Tim Crawford: I'll call it out. I had the opportunity to present at a Women in Technology conference a year or so ago. One of the things I said on stage was, "IT is an old boys' club. It is what it is."
One of the things that that tends to spawn off is this egocentric culture. We have to get beyond that. We have to bring diversity into the mix. Diversity is a strength, not a weakness. We have to change the way we think about our teams, our people, and our staff and the value that we deliver to the organization.
I really welcome. I've interacted with Paige a number of times. I really love her thinking, and so I would welcome more of that.
Isaac Sacolick: The entire industry needs a little bit of humility and humbleness. That's part of learning and part of helping your staff learn about how the business is operating.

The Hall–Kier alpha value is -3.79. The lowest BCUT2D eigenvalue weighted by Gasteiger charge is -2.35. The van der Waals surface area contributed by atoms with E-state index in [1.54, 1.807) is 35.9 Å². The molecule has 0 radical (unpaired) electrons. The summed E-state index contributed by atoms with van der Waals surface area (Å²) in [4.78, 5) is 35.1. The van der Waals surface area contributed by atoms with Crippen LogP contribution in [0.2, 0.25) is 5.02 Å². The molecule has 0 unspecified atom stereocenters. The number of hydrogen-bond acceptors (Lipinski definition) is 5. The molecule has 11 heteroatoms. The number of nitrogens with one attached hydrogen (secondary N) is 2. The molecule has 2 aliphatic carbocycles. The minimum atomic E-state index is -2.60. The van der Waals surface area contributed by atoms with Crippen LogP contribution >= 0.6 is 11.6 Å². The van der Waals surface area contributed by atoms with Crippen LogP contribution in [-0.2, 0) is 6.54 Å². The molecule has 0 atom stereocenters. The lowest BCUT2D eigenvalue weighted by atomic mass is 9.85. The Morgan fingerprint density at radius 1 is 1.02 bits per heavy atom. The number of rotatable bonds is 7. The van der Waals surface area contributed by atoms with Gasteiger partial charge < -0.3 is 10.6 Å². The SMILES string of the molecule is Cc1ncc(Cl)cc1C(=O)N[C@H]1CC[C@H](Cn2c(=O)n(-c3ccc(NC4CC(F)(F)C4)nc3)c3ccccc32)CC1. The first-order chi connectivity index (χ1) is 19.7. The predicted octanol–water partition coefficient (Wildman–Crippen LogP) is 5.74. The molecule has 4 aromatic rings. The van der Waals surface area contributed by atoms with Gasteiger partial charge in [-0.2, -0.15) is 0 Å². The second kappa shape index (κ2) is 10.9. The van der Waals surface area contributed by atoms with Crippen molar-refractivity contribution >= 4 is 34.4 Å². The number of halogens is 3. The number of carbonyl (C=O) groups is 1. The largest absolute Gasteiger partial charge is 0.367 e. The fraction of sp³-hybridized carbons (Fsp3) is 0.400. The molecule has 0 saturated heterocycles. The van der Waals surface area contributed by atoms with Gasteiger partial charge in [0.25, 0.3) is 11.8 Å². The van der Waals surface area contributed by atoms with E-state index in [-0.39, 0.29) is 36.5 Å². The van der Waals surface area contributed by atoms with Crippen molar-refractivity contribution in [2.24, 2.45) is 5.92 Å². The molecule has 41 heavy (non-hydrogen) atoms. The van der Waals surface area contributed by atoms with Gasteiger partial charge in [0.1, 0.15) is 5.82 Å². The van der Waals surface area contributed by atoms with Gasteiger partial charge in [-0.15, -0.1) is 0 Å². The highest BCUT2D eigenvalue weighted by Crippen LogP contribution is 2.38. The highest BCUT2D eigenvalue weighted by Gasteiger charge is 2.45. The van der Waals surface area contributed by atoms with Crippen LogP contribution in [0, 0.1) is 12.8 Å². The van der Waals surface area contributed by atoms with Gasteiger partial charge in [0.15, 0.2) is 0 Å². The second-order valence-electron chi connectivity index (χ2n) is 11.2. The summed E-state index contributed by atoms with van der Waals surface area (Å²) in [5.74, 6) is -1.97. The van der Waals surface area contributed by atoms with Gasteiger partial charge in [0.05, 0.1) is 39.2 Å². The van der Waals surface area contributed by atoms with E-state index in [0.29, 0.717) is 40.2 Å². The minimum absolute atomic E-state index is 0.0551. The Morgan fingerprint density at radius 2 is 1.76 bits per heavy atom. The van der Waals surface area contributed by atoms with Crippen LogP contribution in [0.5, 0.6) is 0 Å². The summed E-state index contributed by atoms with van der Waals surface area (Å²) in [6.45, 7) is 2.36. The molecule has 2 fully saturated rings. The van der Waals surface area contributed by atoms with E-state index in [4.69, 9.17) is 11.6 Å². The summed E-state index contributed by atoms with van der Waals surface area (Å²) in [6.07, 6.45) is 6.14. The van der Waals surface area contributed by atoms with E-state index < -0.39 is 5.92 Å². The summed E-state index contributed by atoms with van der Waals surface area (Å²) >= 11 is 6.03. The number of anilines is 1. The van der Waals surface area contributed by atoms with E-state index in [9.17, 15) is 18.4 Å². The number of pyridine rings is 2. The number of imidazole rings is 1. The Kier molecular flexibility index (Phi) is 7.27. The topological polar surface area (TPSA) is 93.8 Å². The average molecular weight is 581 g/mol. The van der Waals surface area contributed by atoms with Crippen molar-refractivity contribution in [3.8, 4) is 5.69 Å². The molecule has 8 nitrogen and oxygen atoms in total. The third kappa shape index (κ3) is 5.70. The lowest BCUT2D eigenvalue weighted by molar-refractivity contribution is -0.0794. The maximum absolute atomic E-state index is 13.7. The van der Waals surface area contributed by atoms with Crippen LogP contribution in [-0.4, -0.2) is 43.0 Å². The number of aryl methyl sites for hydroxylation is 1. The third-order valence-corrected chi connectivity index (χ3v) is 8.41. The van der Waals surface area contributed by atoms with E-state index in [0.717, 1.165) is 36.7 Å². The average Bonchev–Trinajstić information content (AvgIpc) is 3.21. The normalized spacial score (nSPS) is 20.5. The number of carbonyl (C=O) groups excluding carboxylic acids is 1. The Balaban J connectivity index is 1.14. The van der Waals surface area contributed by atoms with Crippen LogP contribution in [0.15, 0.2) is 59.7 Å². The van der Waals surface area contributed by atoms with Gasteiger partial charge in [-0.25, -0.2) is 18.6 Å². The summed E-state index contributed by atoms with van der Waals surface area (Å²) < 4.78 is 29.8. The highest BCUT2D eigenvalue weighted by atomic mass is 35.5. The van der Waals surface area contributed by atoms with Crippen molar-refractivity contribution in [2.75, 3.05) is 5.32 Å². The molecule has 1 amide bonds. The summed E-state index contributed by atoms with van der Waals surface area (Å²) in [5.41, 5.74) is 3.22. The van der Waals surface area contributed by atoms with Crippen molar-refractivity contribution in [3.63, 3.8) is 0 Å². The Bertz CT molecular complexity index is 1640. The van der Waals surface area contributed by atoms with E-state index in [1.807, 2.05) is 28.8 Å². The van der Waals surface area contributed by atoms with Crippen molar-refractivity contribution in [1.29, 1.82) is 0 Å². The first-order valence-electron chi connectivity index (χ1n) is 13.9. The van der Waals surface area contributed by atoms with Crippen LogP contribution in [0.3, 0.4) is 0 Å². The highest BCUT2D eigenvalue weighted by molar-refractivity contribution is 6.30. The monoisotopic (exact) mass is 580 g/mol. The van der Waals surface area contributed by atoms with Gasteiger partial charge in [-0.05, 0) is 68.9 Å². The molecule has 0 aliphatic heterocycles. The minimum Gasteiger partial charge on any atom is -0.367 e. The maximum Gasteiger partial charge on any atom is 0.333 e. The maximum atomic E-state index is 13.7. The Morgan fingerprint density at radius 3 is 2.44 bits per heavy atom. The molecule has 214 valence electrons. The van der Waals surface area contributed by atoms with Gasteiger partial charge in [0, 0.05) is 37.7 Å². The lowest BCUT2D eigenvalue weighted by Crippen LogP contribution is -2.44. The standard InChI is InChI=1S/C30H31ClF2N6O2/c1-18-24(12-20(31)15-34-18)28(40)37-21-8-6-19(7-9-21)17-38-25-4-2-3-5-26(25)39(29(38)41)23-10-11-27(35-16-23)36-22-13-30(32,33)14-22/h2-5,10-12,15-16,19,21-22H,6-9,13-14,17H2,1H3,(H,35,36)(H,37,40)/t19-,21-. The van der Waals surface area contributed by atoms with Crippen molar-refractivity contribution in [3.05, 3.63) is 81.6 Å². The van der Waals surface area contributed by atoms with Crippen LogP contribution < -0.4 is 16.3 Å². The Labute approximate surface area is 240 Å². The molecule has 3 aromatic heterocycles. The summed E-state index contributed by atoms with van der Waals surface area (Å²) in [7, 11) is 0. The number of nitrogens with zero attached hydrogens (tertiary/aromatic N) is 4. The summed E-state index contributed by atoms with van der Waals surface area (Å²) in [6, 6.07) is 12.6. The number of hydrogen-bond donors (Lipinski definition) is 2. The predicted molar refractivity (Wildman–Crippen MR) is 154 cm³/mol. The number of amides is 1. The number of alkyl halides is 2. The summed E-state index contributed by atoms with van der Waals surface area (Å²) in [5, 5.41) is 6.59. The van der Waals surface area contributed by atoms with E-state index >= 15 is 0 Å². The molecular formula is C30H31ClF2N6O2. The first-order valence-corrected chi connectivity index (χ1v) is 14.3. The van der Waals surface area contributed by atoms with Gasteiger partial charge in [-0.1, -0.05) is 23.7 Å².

That means that you can ask questions and that means that when you put people on teams and you create agile structures, there's collaboration, and there's diversity built into that thinking. We know the statistics that diverse teams perform better.
Michael Krigsman: Shahid Masood says, "What is required for him to upgrade himself from an IT director role to a transformational CIO role?"
Tim Crawford: The gap between CIO and one level below CIO is the biggest and hardest gap to cross in the IT organization – full stop. It's always been that way.
The best thing you can do is go back to the fundamentals that Isaac and I have both talked about. Educate yourself on the business. Educate yourself on what your organization does, what it should do, what it shouldn't do.
Understand what are sacred cows in your organization, too. Understand things that you're doing that you've always been doing it and you're continuing to do it but maybe you shouldn't do it.